Matthew Norman's Media Diary

So, Arthur Daley is back. Dolly good show!

Well, well, hello, Dolly. Well, hello Dolly. It's so nice to have you back where you belong! Yes, Derek Draper has returned, and it would be an affront to decency not to welcome him in song. If ever a dazzling media figure had the capacity to reverse Labour's fortunes by teaching MPs how to communicate, it is this remarkable renaissance figure ... a man as adept at treating psychic pain with New Age crystals as with more conventional tools; and a member, with wife Kate Garraway, of Britain's favourite powerhouse media couple since Rebekah and Ross Wade so sadly split asunder.

Speaking personally, Derek's political comeback offers an insight into Clemmie's emotions when Churchill was reappointed First Lord of the Admiralty in 1939. Nicknamed after a 1950s East Ender telling his moll "Here's 50 notes, Dolly, get yourself something pretty to wear", his mastery of media manipulation was clearly apparent in his early days as Peter Mandelson's best little helper. A favourite memory concerns his response to a diary item about Faber & Faber's frustrated attempts, over several months, to contact him about £500 he owed them ... an oversight that earned him the epithet "New Labour's very own Arthur Daley". Just after 6am that day, Dolly sang "Arthur Daley E's Alright", The Firm's 1982 novelty hit, into the answerphone. Every verse and chorus. For three-and-a-half minutes. There are other fond memories, and perhaps we'll touch on them in the autumn. In the meantime, just like Barbra Streisand herself, he's back for one positively final tour, and we couldn't be more thrilled that you're looking swell, Dolly. We can tell, Dolly. You're still glowin', you're still crowin', you're still going strong!

Making a barely less pleasing comeback, meanwhile, is Esther Rantzen. She's everywhere at the minute plugging her splendid new book If Not Now, When? (How Can I Grow Old Disgracefully If No One Will Give Me A Seeing To?) (Pifco Press, £12.99) ... everywhere, at least, except where she wants to be, back on telly patronising pinheads on stools while fondling penile root vegetables. Apart from fulfilling her duties as a member of the Daily Mail's vast stable of semi-retired old nags (see Rosie Boycott below), Esther is interviewed in The Daily Telegraph where she dwells not for the first time on the loss of her husband – Queen Victoria got over it quicker – and much besides. If Esther does have a failing – and this can't be said often enough – it's that she cares too much, and she deserves a small return on the happiness she has given us down the years.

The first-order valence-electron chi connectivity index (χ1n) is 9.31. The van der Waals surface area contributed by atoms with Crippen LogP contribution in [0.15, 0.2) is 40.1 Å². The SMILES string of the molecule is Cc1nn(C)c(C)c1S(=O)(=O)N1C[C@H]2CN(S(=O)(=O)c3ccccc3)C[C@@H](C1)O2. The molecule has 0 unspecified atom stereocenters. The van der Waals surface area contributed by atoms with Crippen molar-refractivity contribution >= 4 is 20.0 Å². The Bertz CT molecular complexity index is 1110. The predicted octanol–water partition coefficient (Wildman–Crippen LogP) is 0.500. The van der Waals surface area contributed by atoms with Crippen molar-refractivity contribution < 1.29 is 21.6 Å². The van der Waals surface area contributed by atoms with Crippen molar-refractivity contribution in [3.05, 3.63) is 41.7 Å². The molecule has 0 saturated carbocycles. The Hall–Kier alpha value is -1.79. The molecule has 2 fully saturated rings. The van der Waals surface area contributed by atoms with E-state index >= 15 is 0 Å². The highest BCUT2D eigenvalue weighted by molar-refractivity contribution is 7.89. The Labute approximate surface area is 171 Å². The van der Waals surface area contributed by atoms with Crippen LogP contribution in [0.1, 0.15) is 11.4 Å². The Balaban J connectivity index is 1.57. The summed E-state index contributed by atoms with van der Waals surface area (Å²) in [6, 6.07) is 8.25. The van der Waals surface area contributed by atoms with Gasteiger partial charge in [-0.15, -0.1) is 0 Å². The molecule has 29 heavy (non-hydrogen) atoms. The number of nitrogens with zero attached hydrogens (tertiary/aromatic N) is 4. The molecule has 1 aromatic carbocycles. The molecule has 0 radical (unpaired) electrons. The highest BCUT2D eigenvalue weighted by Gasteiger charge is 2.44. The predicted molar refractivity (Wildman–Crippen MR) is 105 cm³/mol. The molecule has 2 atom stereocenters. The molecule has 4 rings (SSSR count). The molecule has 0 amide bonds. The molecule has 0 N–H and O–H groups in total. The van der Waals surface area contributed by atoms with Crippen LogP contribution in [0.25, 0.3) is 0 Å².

This week's apology for staggering incompetence goes to all concerned in last week's item about the effete world of the gentleman's magazine. Bespoke underpants-wearer Mansel Jones is not leaving Esquire, as stated here, but joining it. The confusion stemmed from an inability to distinguish him from someone called Robert, who is leaving Esquire. Many will say that, given the popularity of Mansel as a Christian name, it was a natural mistake. But you can't help feeling that there are maggot-infested watermelons on the roadsides of Sao Paulo that would do this job better than me.

Depressing to note the omission of Huw Edwards from a new list of our top five sexiest newscasters in which Eamonn Holmes, who doesn't read the news, is fourth. The problem is easily corrected. In addition to his other duties writing, directing, producing, editing and reading the news out loud, operating the cameras, cleaning the studio and maintaining the White City transmitters, Huw has taken to doing his own make up (and, curiously, Robert Peston's). If he can give that up, there's every chance he'll be challenging the late Peter Woods for fifth spot in next year's poll.

And so to Rosie Boycott, whose Daily Mail career recanting every belief she ever had goes from strength to strength. The week that passes without Rosie explaining why she was entirely wrong about something is a week wasted, but it is her denials of feminism that impress most. Last week's "Feminist Finds Herself Silently Agreeing That Family Rights Could Be Harming Women's Careers" was a classic (albeit not so silent, really, if it's all over the Mail). This was arguably her most original effort since April's "Men aren't keeping women from reaching the top – we just don't want THAT kind of success" (what kind? Editing newspapers?). Or possibly "Why women don't want top jobs, by a feminist" (March). Or maybe "Feminism has turned men into second-class citizens, but have women's victories come at a price?" (February). Or even ... but no, that's enough of that.

Mention of Rosie brings us, finally, to cannabis, the legalisation of which she famously no longer desires. Nor, it seems, does Simon Heffer, who has been corresponding with the actor and author Neil Pearson on the relative demerits of booze and dope. I'm surprised and a little distressed, frankly, to discover that Mr Pearson takes such a laissez-faire approach to the perils of the weed, but that's by the by. More to the point is that the long-awaited sequel to Simon's wistful memoir, dealing in more detail with his time at Oxford, is out in a few weeks, and rumour holds that it contains startling revelations about youthful experimentation. Son Of PC Gone Madder! This Time He's Proper Deranged (Reefer Books) will be our new Book of the Month when I return to this page next month.

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